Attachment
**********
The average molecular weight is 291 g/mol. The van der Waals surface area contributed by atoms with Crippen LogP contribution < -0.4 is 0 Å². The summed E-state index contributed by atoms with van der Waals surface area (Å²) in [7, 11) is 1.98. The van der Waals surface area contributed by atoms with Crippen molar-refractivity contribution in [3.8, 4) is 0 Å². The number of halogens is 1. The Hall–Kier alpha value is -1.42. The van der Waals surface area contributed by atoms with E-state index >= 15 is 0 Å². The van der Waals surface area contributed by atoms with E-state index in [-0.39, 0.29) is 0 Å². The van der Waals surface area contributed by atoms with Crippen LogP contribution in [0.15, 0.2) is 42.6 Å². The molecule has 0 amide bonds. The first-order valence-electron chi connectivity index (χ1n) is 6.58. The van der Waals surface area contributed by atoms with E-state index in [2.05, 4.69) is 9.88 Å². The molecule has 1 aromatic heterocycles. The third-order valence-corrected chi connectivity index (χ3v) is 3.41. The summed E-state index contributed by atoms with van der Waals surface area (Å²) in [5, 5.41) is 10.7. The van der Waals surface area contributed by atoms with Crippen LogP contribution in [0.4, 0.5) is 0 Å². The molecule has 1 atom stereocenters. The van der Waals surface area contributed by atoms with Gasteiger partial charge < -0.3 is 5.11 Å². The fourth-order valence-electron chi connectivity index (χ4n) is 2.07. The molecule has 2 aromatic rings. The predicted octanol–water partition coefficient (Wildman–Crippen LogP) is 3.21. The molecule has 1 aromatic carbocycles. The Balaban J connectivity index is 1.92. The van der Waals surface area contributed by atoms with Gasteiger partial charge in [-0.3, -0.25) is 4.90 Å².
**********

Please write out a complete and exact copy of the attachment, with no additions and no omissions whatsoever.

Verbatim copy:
The average molecular weight is 291 g/mol. The van der Waals surface area contributed by atoms with Crippen LogP contribution < -0.4 is 0 Å². The summed E-state index contributed by atoms with van der Waals surface area (Å²) in [7, 11) is 1.98. The van der Waals surface area contributed by atoms with Crippen molar-refractivity contribution in [3.8, 4) is 0 Å². The number of halogens is 1. The Hall–Kier alpha value is -1.42. The van der Waals surface area contributed by atoms with E-state index >= 15 is 0 Å². The van der Waals surface area contributed by atoms with E-state index in [-0.39, 0.29) is 0 Å². The van der Waals surface area contributed by atoms with Crippen LogP contribution in [0.15, 0.2) is 42.6 Å². The molecule has 0 amide bonds. The first-order valence-electron chi connectivity index (χ1n) is 6.58. The van der Waals surface area contributed by atoms with E-state index in [2.05, 4.69) is 9.88 Å². The molecule has 1 aromatic heterocycles. The third-order valence-corrected chi connectivity index (χ3v) is 3.41. The summed E-state index contributed by atoms with van der Waals surface area (Å²) in [5, 5.41) is 10.7. The van der Waals surface area contributed by atoms with Crippen LogP contribution in [0.4, 0.5) is 0 Å². The molecule has 1 atom stereocenters. The van der Waals surface area contributed by atoms with Gasteiger partial charge < -0.3 is 5.11 Å². The fourth-order valence-electron chi connectivity index (χ4n) is 2.07. The molecule has 2 aromatic rings. The predicted octanol–water partition coefficient (Wildman–Crippen LogP) is 3.21. The molecule has 1 aromatic carbocycles. The Balaban J connectivity index is 1.92. The van der Waals surface area contributed by atoms with Gasteiger partial charge in [-0.3, -0.25) is 4.90 Å².